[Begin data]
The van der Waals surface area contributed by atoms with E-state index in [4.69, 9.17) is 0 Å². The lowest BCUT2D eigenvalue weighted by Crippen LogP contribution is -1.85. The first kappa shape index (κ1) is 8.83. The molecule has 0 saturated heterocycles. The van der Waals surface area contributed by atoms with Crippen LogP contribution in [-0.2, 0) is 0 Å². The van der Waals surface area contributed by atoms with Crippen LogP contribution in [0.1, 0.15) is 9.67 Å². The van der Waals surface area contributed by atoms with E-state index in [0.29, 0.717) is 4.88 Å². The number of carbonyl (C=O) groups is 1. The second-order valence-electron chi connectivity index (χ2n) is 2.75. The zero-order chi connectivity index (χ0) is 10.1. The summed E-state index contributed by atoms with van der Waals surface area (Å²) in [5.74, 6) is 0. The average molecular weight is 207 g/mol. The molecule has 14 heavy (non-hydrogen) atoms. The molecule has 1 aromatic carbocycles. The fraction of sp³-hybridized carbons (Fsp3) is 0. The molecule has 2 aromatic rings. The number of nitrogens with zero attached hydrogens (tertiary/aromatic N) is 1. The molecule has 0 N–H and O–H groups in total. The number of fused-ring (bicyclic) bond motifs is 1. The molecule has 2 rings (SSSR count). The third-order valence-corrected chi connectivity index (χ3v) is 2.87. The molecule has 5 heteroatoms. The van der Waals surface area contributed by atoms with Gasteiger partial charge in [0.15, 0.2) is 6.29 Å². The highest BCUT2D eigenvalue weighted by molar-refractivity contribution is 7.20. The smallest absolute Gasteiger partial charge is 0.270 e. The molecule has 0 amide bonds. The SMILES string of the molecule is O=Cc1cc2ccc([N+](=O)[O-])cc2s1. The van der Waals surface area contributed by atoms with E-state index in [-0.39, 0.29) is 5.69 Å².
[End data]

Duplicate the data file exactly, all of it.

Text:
The van der Waals surface area contributed by atoms with E-state index in [4.69, 9.17) is 0 Å². The lowest BCUT2D eigenvalue weighted by Crippen LogP contribution is -1.85. The first kappa shape index (κ1) is 8.83. The molecule has 0 saturated heterocycles. The van der Waals surface area contributed by atoms with Crippen LogP contribution in [-0.2, 0) is 0 Å². The van der Waals surface area contributed by atoms with Crippen LogP contribution in [0.1, 0.15) is 9.67 Å². The van der Waals surface area contributed by atoms with E-state index in [0.29, 0.717) is 4.88 Å². The number of carbonyl (C=O) groups is 1. The second-order valence-electron chi connectivity index (χ2n) is 2.75. The zero-order chi connectivity index (χ0) is 10.1. The summed E-state index contributed by atoms with van der Waals surface area (Å²) in [5.74, 6) is 0. The average molecular weight is 207 g/mol. The molecule has 14 heavy (non-hydrogen) atoms. The molecule has 1 aromatic carbocycles. The fraction of sp³-hybridized carbons (Fsp3) is 0. The molecule has 2 aromatic rings. The number of nitrogens with zero attached hydrogens (tertiary/aromatic N) is 1. The molecule has 0 N–H and O–H groups in total. The number of fused-ring (bicyclic) bond motifs is 1. The molecule has 2 rings (SSSR count). The third-order valence-corrected chi connectivity index (χ3v) is 2.87. The molecule has 5 heteroatoms. The van der Waals surface area contributed by atoms with Gasteiger partial charge in [0.15, 0.2) is 6.29 Å². The highest BCUT2D eigenvalue weighted by molar-refractivity contribution is 7.20. The smallest absolute Gasteiger partial charge is 0.270 e. The molecule has 0 amide bonds. The SMILES string of the molecule is O=Cc1cc2ccc([N+](=O)[O-])cc2s1. The van der Waals surface area contributed by atoms with E-state index in [-0.39, 0.29) is 5.69 Å².